Nesting sea turtles were first discovered on the island in 1977, data was collected by a local couple and a campaign to protect them began which involved local newspapers, magazines and the Greek Government. A monitoring project took place in 1981 with assistance from WWF International. New nesting sites were discovered and finally, in 1982, the Ministry of Environment brought in rules to limit development on Laganas Bay. In 1983 The Sea Turtle Protection Society was created which later became known as ARCHELON.
ARCHELON are a Greek nonprofit organisation that was set up to oversee the protection of the turtles, they are still very active, and do what they can to protect the sea turtles in their natural environment, their aim is also to study them, via habitat, as well as educate the public, and they do an excellent job of looking out for these beautiful creatures. ARCHELON is also responsible for monitoring important nesting sites of the Carreta Carreta all over Greece and has a rescue Centre in Athens which people can visit to learn more about the injured turtles.
ARCHELON have some great guidance on their website that helps explain some of these issues more in depth. There are also National Marine Park Wardens who walk the beaches of Gerakas, Daphni, Laganas and Kalamaki advising beach users what not to do whilst on the beach, and they also hand out leaflets. During hatching, ARCHELON volunteers also do their best to be on site and ensure that hatchlings aren’t disturbed whilst trying to make their first, important, journey down to the sea.
ARCHELON have their own guidance, as noted below, that they suggest visitors adhere to, further information can be found on their website: On every encounter with a sea turtle in the water (as in true for every type of wildlife encounter), it is very important to not disturb the animal at all. This can be achieved when the turtle spotting fulfils at least some basic standards that guarantee the calmness of the sea turtle, such as:
1 – The amount of time spent near the same turtle doesn’t exceed 10-15 minutes.
2 – There is a distance of 10-!5 meters between the turtle and observer.
3 – A small number of observers are present at any one time (i.e. beach users should avoid crowding round the turtle, and there should be no more than two boats near the turtle at any one time).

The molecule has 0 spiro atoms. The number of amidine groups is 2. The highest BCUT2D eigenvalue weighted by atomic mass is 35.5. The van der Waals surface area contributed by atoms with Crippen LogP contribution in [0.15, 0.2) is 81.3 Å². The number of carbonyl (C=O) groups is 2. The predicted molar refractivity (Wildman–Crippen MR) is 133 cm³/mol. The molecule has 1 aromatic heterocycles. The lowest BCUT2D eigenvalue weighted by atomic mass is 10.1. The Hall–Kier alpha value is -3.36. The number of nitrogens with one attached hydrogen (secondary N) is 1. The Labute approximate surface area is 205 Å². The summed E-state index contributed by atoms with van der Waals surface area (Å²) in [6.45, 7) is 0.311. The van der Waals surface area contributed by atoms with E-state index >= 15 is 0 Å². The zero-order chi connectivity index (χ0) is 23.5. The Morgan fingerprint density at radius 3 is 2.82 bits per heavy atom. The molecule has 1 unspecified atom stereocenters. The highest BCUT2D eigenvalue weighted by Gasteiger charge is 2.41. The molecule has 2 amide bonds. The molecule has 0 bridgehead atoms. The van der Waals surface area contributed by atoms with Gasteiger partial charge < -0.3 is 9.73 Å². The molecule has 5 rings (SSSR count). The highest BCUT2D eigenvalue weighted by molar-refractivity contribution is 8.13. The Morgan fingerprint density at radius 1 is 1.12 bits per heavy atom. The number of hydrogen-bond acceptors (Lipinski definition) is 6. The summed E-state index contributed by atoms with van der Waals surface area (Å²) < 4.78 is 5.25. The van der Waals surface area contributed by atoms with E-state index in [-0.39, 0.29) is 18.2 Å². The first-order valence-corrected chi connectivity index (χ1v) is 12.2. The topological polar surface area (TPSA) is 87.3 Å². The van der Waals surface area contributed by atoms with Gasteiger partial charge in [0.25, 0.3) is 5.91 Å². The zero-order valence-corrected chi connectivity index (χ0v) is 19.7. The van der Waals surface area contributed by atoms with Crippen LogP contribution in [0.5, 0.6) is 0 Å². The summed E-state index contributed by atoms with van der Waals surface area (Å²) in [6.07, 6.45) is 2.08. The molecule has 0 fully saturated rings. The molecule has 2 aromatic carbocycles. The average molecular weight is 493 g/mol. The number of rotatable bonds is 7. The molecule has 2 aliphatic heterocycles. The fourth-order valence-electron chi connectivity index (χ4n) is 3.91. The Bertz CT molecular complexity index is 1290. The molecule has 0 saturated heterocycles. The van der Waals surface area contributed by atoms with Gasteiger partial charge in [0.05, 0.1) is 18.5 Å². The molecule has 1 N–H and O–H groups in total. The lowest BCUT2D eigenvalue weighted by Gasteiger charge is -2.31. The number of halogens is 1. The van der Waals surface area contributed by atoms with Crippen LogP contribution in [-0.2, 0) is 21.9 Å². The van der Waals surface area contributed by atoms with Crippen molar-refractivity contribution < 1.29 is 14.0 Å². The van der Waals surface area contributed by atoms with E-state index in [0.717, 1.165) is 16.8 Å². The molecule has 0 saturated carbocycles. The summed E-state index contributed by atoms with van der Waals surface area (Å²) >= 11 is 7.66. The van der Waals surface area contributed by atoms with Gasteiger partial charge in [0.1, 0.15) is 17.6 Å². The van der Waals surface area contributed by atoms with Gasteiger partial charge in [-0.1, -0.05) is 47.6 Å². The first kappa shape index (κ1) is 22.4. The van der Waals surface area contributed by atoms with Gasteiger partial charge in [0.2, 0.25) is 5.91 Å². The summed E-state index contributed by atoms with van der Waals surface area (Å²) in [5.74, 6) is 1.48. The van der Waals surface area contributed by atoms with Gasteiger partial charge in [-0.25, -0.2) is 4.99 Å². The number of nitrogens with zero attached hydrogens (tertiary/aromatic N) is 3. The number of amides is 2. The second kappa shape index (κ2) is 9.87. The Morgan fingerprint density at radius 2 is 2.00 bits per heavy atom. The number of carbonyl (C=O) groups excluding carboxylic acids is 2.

4 – The observers should remain calm and quiet (e.g. low-voiced conversation).
5 – Observation boats should travel at low speed (i.e. no more than two knots), in order not to disturb the turtle.
6 – Any physical contact with the turtle MUST be avoided.
7 – The animal MUST NOT be approached from the front, and boats MUST NOT pass over it.
8 – Observers move away on the first indication that the turtle is disturbed (e.g. sudden change of direction, acceleration, sudden diving while basking, often surfaces to breathe).
9 – Observations are made ONLY during the day (and not during the night).
Can we learn more?
Visitors to Zakynthos can always learn more about the island turtles. As well as ARCHELON, who work closely with the Management Body of the National Maritime Park of Zakynthos and local authorities, there is The Exhibition Centre of National Marine Park situated in Daphni, Vasilikos. It is dedicated to education and the protection of the turtles, where visitors can get a better understanding of the lives of the turtles, their habitat, nesting sites and the incredible work that happens in order to protect them. There are local companies on Zakynthos who work closely with ARCHELON in order to try and support the turtles, as they have the interest of the endangered species at heart, especially when it comes to seeing the turtles close up.
We understand that everyone would love to experience the incredible sight of a loggerhead turtle, whether it be by boat, swimming alongside them or watching them emerge from a nest. For some it truly is a once in a lifetime experience, but we must remember that the turtles are endangered and highly protected animals. We must also remember that the bay of Laganas is their world, their home, it’s where they live and rear young, and have done so since before tourism took over the area. Visitors are just that, merely visiting, merely short-term interlopers in the turtles world.
So please try your best to give them some space, allow them to swim stress free and live/start their new lives with the best possible chance of survival. As a protected animal their life is hard enough as it is, so every bit of help we can give them is hopefully a chance that one day they may have the chance of being removed from the endangered species list.
Author note: We would like to extend a huge thank you to ARCHELON, for their help with this article and for the use of their observation rules and all photographs. To learn more about ARCHELON and the excellent work they do, or to become a summer volunteer, please visit their website.